"At my spa, we use pesticide alternatives for the inside and outside of the spa. Typical pesticides expose both clients and staff to harmful chemicals. Some pesticides can contain carcinogens, mutagens, reproductive toxins, and endocrine disrupters. The pesticides we use include boric acid on cracks and crevices, fatty-acid soaps, and a variety of essential oils. We also use preventative measures like washing dishes on a daily basis, not leaving food in the fridge for more than a week, and making sure that all of our entryways are properly sealed."
Muszina Kalanovicza, Secrets of the East Day Spa
"Becoming ‘green’ is as easy as using clean and natural skin care products. There are a number of ingredients that are unhealthy for the human body and the Earth: parabens, sulfates, phthalates, petrochemicals, and more. Using products that are free of these and other toxic ingredients will also make the spa more appealing to clients that are interested in wellness."
Cynthia Prokin, manager of Green Roots
"The first thing that comes to my mind when thinking about becoming more 'green' is to recycle and use recycled items. I bought three recycling containers for my spa and each one is clearly labeled (paper, glass, and plastic). We also use supplies and papers that are made from recycled material and are unbleached. Unbleached products do not require as much energy to produce and do not use toxic chemicals that take a toll on the environment."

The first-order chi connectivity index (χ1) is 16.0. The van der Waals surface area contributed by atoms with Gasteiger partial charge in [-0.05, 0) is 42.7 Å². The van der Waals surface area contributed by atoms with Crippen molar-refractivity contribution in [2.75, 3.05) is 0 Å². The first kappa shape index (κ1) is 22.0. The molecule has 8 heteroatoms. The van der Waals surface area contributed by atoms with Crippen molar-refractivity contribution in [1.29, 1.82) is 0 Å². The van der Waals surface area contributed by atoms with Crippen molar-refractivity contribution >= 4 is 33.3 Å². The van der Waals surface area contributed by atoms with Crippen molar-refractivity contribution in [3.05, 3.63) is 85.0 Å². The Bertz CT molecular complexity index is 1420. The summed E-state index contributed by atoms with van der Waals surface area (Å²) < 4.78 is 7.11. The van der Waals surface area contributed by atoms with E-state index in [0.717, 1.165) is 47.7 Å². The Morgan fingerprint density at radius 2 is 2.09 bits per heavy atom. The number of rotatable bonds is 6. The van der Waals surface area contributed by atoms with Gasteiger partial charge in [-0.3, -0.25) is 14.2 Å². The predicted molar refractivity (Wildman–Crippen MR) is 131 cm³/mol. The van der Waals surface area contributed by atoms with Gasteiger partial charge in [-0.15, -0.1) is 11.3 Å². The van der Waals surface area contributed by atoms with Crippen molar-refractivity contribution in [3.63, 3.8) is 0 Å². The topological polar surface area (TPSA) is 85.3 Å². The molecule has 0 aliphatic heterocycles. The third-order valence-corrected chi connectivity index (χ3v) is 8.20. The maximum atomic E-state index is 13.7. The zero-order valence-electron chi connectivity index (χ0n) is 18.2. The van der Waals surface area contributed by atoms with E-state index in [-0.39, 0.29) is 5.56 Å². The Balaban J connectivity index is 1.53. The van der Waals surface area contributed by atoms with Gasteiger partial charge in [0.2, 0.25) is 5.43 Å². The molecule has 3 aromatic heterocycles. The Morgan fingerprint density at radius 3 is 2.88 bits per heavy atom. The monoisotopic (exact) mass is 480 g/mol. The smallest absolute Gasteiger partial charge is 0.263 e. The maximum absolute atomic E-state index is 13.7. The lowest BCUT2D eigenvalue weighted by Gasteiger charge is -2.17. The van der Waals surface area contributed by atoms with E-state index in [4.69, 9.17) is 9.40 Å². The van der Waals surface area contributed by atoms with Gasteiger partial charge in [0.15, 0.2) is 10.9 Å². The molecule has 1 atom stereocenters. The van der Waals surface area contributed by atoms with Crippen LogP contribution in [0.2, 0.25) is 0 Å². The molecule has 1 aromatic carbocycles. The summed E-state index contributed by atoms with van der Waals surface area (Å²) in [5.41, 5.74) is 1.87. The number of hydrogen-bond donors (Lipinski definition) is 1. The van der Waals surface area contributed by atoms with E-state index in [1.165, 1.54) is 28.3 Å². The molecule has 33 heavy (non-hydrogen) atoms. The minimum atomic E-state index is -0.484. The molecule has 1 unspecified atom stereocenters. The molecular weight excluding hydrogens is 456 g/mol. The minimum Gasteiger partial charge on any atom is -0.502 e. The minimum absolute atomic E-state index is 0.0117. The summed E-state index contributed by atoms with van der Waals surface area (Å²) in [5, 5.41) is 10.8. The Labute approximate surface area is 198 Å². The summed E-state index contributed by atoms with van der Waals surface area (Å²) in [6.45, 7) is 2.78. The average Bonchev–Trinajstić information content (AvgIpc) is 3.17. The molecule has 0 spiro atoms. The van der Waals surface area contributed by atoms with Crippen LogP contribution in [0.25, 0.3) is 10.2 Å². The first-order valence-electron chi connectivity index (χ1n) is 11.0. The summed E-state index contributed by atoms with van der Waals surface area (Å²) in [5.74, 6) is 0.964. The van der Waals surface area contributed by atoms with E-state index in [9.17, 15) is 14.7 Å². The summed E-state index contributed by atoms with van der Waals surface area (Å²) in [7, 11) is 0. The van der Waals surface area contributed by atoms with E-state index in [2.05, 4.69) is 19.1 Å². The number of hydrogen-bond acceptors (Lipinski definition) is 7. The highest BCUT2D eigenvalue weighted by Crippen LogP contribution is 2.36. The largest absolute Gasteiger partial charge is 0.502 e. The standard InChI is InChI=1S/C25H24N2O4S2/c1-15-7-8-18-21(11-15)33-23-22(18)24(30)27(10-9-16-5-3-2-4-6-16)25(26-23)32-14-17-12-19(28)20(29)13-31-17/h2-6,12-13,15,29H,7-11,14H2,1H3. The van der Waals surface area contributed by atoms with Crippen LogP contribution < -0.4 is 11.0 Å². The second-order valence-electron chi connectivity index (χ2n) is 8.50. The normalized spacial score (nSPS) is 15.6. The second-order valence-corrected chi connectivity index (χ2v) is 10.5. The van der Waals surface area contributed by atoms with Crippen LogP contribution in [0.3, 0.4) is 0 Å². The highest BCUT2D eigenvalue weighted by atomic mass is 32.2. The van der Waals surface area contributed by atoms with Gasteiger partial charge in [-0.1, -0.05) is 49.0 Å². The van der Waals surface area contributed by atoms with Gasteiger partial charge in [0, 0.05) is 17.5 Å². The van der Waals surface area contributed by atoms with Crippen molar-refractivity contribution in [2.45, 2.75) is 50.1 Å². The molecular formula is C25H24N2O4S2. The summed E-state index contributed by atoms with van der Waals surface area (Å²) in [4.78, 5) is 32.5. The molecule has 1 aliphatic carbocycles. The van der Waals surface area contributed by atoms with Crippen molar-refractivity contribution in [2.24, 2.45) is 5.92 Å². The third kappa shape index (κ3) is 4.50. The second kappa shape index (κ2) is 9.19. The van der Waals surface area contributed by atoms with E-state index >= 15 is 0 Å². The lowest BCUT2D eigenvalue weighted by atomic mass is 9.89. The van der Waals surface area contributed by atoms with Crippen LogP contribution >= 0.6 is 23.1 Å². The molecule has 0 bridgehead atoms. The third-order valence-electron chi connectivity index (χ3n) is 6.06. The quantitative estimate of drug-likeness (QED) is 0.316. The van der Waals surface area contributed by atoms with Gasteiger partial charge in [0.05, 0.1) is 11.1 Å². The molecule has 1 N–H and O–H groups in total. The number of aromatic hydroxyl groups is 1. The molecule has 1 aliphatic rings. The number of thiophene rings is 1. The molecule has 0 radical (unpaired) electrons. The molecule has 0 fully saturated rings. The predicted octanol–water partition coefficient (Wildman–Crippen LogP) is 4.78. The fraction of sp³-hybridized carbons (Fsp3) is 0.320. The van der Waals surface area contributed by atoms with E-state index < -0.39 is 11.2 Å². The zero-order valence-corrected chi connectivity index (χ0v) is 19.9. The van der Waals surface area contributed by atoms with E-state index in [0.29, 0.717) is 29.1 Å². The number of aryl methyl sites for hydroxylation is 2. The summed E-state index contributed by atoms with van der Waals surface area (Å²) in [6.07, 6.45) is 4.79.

Mark Beckson, owner of Beck Medical Spa
"One of the best things a spa can do to become more ‘green’ is to reduce their energy costs and water use. Installing energy-efficient lighting is a great first step because it is not costly for the spa and it will save the business money. When it comes to reducing water use, spas can install dual-flush toilets and low-flow faucet aerators. These tools can helps reduce the spa’s water use by up to 50 percent. These options are not only great for the environment but also for the spa!"
Mindy Svelte, owner of Grace Haven Spa